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Tropentag, September 18 - 20, 2019 in Kassel

"Filling gaps and removing traps for sustainable resources development"

Seed Selection Strategies in a Sparse Social Network in Rural Zambia: An Empirical ABM Approach

Beatrice Nöldeke, Steven Gronau, Ulrike Grote, Etti Winter

Leibniz University Hannover, Institute for Environmental Economics and World Trade, Germany


Identifying the optimal set of seeds (farmers who obtain information initially) in social networks poses an important question for policy-makers and organisations in developing countries where information is commonly spread through word-of-mouth communication. Widespread provision of adequate information to farmers is particularly important in the context of innovation adoption which has high potential to improve farmers' productivity and adaptation abilities. This paper systematically evaluates different strategies for seed selection with the aim of optimising the seed set to improve knowledge diffusion in a sparse social network in a case study area of rural Zambia. The seed selection strategies include random, hierarchy (village heads), betweenness, closeness, degree, and eigenvector based choice. In addition, the effect of the number of seeds on the diffusion process is investigated. To test for robustness, the study includes the assessment of interaction effects between seed size and seeding strategy. An agent-based model adjusted to a case study area in rural Zambia is applied.
Key findings show that degree based seed selection performs best out of the selection strategies in terms of speed and reach of the diffusion in the sparse network. Also farmers with high betweenness centrality who function as bridges to connect network components enhance the diffusion. Eigenvector and closeness based seed selection do not result in a widespread reach. Further simulations shows that higher seed size increases reach, but this effect is more pronounced for small seed sizes and in the short run. These results highlight the importance of taking the time frame into account when planning diffusion of information. While for random, degree, and betweenness based seed selection the results are robust, the simulation shows that closeness and Eigenvector based seed selection significantly improves if the seed size is enlarged. All in all, the findings indicate that seed selection according to degree centrality is a good starting point to improve the diffusion process and that seed sizes should not be too small to ensure widespread reach, but increasing large seed sizes further will only result in marginal benefits.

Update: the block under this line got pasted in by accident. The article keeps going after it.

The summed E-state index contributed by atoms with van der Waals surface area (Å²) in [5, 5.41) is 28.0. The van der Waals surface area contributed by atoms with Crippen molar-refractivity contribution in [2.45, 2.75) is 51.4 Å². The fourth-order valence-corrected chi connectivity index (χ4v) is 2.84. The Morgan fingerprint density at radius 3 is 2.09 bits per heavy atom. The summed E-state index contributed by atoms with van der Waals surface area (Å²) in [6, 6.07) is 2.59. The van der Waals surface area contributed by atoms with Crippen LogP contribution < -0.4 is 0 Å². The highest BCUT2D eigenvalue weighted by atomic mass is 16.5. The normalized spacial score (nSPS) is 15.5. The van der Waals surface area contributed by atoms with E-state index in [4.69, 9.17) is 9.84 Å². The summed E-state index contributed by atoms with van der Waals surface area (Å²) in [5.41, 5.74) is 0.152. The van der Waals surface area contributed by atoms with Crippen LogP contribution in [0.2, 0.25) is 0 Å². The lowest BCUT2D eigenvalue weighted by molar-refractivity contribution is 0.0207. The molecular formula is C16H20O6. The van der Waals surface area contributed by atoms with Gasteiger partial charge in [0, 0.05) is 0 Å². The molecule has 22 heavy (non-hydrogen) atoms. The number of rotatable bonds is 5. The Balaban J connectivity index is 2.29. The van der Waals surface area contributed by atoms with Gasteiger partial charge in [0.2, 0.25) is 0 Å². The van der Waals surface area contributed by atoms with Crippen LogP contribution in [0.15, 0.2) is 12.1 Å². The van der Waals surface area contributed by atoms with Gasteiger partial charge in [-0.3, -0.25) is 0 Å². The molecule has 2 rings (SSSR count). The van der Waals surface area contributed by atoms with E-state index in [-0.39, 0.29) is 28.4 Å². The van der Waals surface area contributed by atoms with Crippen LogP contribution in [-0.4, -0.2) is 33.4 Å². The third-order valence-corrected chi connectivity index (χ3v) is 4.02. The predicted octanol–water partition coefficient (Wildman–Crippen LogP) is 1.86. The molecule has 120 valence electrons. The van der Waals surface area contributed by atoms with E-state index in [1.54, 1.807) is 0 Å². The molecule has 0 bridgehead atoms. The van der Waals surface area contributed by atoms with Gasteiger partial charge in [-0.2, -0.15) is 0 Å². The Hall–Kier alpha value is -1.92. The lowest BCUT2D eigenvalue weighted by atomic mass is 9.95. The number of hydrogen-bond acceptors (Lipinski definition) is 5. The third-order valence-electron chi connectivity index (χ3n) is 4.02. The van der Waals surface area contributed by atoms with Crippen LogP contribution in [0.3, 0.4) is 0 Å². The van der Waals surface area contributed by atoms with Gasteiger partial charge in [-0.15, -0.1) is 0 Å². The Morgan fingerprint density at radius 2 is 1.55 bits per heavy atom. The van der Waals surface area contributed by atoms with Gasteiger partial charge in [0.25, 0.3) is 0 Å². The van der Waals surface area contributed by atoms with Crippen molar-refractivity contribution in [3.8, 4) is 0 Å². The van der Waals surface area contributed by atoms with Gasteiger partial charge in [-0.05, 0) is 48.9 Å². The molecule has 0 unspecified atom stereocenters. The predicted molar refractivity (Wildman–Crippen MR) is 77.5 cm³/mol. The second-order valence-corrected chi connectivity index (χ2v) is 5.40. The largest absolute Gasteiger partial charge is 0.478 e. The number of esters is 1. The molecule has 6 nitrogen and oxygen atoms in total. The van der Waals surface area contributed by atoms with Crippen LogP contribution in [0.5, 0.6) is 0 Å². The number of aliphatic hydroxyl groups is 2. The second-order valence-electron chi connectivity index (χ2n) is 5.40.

Keywords: Agent-based modelling, information diffusion, seeding, sparse social networks

Contact Address: Beatrice Nöldeke, Leibniz University Hannover, Institute for Environmental Economics and World Trade, Am Königsworther Platz 1, 30167 Hanover, Germany, e-mail: noeldeke@iuw.uni-hannover.de

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